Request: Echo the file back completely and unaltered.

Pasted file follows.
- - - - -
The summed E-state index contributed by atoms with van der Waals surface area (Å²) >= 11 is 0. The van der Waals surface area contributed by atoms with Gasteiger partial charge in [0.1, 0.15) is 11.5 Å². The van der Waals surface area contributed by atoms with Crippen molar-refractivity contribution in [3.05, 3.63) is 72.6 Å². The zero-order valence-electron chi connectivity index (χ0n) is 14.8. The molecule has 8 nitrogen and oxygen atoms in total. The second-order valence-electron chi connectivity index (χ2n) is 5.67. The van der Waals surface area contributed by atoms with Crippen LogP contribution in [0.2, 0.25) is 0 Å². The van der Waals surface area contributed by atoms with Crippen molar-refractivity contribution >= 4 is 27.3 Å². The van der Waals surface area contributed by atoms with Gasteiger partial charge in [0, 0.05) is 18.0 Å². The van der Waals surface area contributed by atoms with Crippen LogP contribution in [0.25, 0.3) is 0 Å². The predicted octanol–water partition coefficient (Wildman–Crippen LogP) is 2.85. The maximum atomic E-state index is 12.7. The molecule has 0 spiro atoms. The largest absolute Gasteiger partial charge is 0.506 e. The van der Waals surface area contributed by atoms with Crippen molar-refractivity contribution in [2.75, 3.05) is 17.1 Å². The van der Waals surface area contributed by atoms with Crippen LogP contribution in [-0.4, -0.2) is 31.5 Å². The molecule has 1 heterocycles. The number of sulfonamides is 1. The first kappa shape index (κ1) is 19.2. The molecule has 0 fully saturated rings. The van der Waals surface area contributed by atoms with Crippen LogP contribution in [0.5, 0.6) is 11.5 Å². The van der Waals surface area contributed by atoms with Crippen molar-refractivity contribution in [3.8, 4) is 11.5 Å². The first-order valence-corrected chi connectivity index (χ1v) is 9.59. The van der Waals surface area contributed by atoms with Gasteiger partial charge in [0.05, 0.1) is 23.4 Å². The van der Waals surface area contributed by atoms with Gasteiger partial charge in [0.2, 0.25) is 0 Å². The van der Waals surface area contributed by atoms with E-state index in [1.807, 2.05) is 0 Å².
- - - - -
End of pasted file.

The summed E-state index contributed by atoms with van der Waals surface area (Å²) >= 11 is 0. The van der Waals surface area contributed by atoms with Gasteiger partial charge in [0.1, 0.15) is 11.5 Å². The van der Waals surface area contributed by atoms with Crippen molar-refractivity contribution in [3.05, 3.63) is 72.6 Å². The zero-order valence-electron chi connectivity index (χ0n) is 14.8. The molecule has 8 nitrogen and oxygen atoms in total. The second-order valence-electron chi connectivity index (χ2n) is 5.67. The van der Waals surface area contributed by atoms with Crippen LogP contribution in [0.2, 0.25) is 0 Å². The van der Waals surface area contributed by atoms with Crippen molar-refractivity contribution >= 4 is 27.3 Å². The van der Waals surface area contributed by atoms with Gasteiger partial charge in [0, 0.05) is 18.0 Å². The van der Waals surface area contributed by atoms with Crippen LogP contribution in [0.25, 0.3) is 0 Å². The predicted octanol–water partition coefficient (Wildman–Crippen LogP) is 2.85. The maximum atomic E-state index is 12.7. The molecule has 0 spiro atoms. The largest absolute Gasteiger partial charge is 0.506 e. The van der Waals surface area contributed by atoms with Crippen molar-refractivity contribution in [2.75, 3.05) is 17.1 Å². The van der Waals surface area contributed by atoms with Crippen LogP contribution in [-0.4, -0.2) is 31.5 Å². The molecule has 1 heterocycles. The number of sulfonamides is 1. The first kappa shape index (κ1) is 19.2. The molecule has 0 fully saturated rings. The van der Waals surface area contributed by atoms with Crippen LogP contribution in [0.5, 0.6) is 11.5 Å². The van der Waals surface area contributed by atoms with Crippen molar-refractivity contribution in [3.8, 4) is 11.5 Å². The first-order valence-corrected chi connectivity index (χ1v) is 9.59. The van der Waals surface area contributed by atoms with Gasteiger partial charge in [0.05, 0.1) is 23.4 Å². The van der Waals surface area contributed by atoms with Gasteiger partial charge in [0.2, 0.25) is 0 Å². The van der Waals surface area contributed by atoms with E-state index in [1.807, 2.05) is 0 Å².